confluence fishclean
Image: Andrew Brahe

Salmon fillets pile up on Lin’s basalt fish-cleaning table at Cape Disappointment State Park, which is etched with the Chinook creation myth.


A few days before the Cape Disappointment ribbon-cutting ceremony, Lin emerged from a back room in the underground exhibition hall at the University of Washington’s Henry Art Gallery and assumed a wide-legged stance beneath a room-sized, suspended grid of aluminum tubing crumpled to represent the contour of a sea floor. The morning press preview of Maya Lin: Systematic Landscapes, Lin’s first major art exhibit in eight years, had drawn a dozen or so journalists who gathered around her expectantly.


“This is no different from what a landscape painter of the 18th or 19th century would do; we just get to see nature with different tools,” Lin explained, leading the press entourage through galleries filled with more scale models of major geographic forms—ocean floors, mountain ranges, rivers—rendered in materials such as particleboard and sterling silver, and the pièce de résistance: a room-sized mountain formed of hundreds of sustainably harvested hemlock two-by-fours stood on end. Lin’s interpretive commentary would be duly transcribed in vaguely laudatory features in major art and architectural magazines. (Her sculptures “allude to some of the world’s most endangered ecologies, though you might not know it from the pristine works, surfaced in birch veneer,” wrote David Sokol for Architectural Record.)


Lin’s celebrity status in the art world is more or less fixed, but the polish wore thin for a moment several months later in October, after Philip Kennicott, culture critic for the Washington Post, attended a similar lecture by Lin at the Smithsonian American Art Museum. The following Sunday he published an editorial titled, “Why Has Maya Lin Retreated from the Battlefield of Ideas?” in which he accused her of having morphed from a “local hero” to an “apolitical and irrelevant environmental artist” who “makes bumps in the earth and little Zenlike paths in public gardens.”?He condemned her as arrogant, moreover, for refusing to discuss either her own past as a monument maker or the current state of American memorial art.


As Lin has attempted to throw off her “monument maker” typecast, she has indeed worked diligently to remake her image—albeit in terms that make a fetish of ambiguity. Her self-characterization as an artist who “exists on the boundaries” finds support in her work: Since the Vietnam Veterans Memorial, she has designed contemplative buildings, cerebral sculptural installations, even a 1,600-foot-long, undulating berm in a cow pasture in Sweden. Yet her insistence on not being pinned down seems to have contributed to a situation in which detractors and fans alike interpret her work in the blandest possible terms.


Beneath all the rhetoric, however, her art tells its own obstinately compelling—and politically relevant—story. Even Kennicott should be impressed that 25 years after the Vietnam Veterans Memorial, Lin has embarked on a project even more ambitious than memorializing the tragic consequences of an unpopular war abroad—that is, memorializing the devastating cultural and environmental impact of a celebrated conquest at home.


The almost incomprehensible complexity of the Confluence Project can be partially conveyed by Lin’s process of redesigning a portion of 284-acre Sacajawea State Park. Her makeover of this triangle of grass and picnic tables, which sits under a canopy of grand old sycamores at the Columbia-Snake confluence five miles southeast of Pasco, Wash., involved everything from disinterring ancient languages to assessing the mechanics of weedwhackers.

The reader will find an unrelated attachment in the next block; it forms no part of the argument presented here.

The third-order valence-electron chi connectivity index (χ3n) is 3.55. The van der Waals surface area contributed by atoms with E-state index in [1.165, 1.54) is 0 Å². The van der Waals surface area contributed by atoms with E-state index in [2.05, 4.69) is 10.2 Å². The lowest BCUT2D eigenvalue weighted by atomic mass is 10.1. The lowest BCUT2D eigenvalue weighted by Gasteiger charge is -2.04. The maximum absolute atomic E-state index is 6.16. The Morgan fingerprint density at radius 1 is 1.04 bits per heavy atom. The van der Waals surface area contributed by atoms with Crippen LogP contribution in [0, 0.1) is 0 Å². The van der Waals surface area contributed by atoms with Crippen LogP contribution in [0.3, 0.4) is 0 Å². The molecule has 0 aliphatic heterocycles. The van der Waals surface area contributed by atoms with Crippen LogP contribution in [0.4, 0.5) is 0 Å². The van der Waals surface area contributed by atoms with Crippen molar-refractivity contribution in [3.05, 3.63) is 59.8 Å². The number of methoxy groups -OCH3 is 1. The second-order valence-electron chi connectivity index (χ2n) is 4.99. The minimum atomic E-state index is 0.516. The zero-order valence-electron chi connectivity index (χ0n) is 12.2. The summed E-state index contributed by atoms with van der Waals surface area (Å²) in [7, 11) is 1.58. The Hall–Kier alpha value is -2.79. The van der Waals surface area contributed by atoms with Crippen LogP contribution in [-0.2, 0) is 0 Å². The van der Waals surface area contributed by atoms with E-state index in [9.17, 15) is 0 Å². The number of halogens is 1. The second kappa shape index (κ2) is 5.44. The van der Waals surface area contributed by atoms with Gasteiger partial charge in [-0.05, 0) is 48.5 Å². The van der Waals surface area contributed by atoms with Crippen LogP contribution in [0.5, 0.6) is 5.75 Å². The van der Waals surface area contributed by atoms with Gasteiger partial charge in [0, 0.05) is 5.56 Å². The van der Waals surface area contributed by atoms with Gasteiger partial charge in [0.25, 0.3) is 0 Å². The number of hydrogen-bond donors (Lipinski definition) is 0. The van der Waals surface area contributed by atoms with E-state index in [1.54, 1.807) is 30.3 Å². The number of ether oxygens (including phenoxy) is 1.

An early meeting to generate input for the project was held on a cloudy morning in October 2005 in the conference room of the Clover Island Inn, a graying edifice of drab late-’70s modernism a couple miles from the park. Lin, Jacobsen, Minthorn, several other elders of the Yakama and Umatilla tribes, landscape architect Johnpaul Jones and a few buttoned-up employees of the Army Corps of Engineers (which owns a portion of the park) took seats around a broad square of folding tables, and Minthorn rose to read a prepared statement.


“I don’t think I’ve ever really spoken about the event of Lewis and Clark, and the Treaty of 1855, and the impact that those events had on the tribes of this particular region, what we call the Sahaptian tribes: Warm Springs, Yakama, Nez Perce and Umatilla,” he began. Then Minthorn, a longtime tribal activist and a retired land-use planner, sketched the tragic arc of his people. After Lewis and Clark passed through the tribes’ homelands, the arid steppe land of present-day southeastern Washington, traders, missionaries and homesteaders arrived, he explained. Violence broke out in the 1840s, quelled by the Walla Walla treaty in 1855; the government abrogated the rights promised there, and the tribes were gradually decimated and impoverished. It was “a long fall in a very short time,” Minthorn observed, referring to the 150-year decline of his 10,000-year-old culture, but his people remained “determined to recover and rebuild their tribal nations.”



Lin’s makeover of Sacajawea State Park involved everything from disinterring ancient languages to assessing the mechanics of weedwhackers.

More speeches ensued, and then Lin spoke up: “I don’t think you can return back in time,” she ventured. What she hoped to do was to restore some of the native vegetation, to give visitors a sense of the tribes whose homelands overlapped the park and to convey that the river confluence had served as a transportation hub and trading ground. The artwork had no form yet, and she was primarily here to learn: How did the tribal leaders feel, for example, about her idea of incorporating written words from native languages into the park, even though the languages had existed primarily in spoken form?